Published: 22nd Jun 2016
The Advertising Standards Authority (ASA) has ruled that telecommunications firm Sky must stop claiming to provide broadband customers with 99.9 per cent network reliability, as this may be misleading.
According to the advertising standards watchdog, the page on the firm's website that provides details about its broadband packages could lead consumers to believe that the figure provided by Sky referred to the actual service they would receive.
Potential or existing customers would have to read the small print to see that the 99.9 per cent was in regard to the connections to local exchanges.
The ASA's investigation and subsequent ruling was a result of a complaint made to the watchdog by market rival Virgin Media, which claimed that the wording used on the website was ambiguous.
On the website, the text stated: "Super reliable, totally unlimited Sky Broadband. Sky Broadband Unlimited has 99.9% core network reliability and we're not stopping there.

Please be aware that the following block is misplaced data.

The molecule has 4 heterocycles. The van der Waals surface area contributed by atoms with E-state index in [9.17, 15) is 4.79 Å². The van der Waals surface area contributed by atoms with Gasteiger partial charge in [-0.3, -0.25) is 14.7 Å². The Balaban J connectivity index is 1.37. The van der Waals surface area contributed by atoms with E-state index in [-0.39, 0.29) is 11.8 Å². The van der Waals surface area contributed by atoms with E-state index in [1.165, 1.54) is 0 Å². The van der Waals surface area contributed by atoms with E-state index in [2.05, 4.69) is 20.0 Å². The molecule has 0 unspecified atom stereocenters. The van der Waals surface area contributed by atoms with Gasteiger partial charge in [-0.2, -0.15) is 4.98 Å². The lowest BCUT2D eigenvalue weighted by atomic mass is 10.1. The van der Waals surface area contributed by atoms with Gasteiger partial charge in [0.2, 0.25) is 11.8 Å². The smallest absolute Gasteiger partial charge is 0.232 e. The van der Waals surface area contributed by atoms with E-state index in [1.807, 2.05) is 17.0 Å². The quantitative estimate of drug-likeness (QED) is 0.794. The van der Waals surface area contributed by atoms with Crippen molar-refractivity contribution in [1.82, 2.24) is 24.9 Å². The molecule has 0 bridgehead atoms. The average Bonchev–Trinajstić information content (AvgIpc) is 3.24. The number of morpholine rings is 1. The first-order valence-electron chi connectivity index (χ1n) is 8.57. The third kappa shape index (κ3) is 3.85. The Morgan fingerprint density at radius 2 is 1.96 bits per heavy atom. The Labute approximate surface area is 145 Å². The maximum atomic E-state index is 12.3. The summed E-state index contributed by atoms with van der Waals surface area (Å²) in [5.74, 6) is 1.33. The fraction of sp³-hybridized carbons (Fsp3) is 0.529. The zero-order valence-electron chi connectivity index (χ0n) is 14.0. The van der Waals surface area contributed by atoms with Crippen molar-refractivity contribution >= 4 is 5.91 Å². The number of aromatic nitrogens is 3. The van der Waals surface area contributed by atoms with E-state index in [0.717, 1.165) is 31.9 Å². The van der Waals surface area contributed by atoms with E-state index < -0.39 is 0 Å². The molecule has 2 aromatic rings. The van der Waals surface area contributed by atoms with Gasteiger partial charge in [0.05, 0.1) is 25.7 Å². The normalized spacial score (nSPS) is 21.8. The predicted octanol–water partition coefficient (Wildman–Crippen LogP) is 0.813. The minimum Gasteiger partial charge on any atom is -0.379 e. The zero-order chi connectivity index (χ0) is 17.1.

“We're future proofing our network by constantly innovating and investing in the most modern technology to bring our customers even faster Sky Broadband Unlimited. We also monitor your connection to deliver our best speed and stability."
However, below the main advertisement, the small print added that the network delivered 99.9 per cent uptime to the local exchange and other factors - such as home wiring, equipment and websites visited - could affect overall reliability of the service.
In its complaint, Virgin Media said that it understood Sky's core network was only responsible for a small proportion of data transferred by customers, but they still could mistakenly assume that their complete broadband package was 99.9 per cent reliable.
However, Sky disputed this as it felt the small print adequately explained that other factors could affect the overall reliability and customers would not overlook this caveat.
The ASA said that as most consumers were concerned with the reliability of their overall, or 'end-to-end', connection rather than that of portions of the network. It believes that consumers would consider this when making a decision to purchase a broadband package.
In addition, the watchdog felt that the explanatory small print that accompanied the main body of the advertisement did not adequately qualify the claims made. It decided to uphold Virgin Media's claim and determined that Sky had breached four Committee of Advertising Practice rules.
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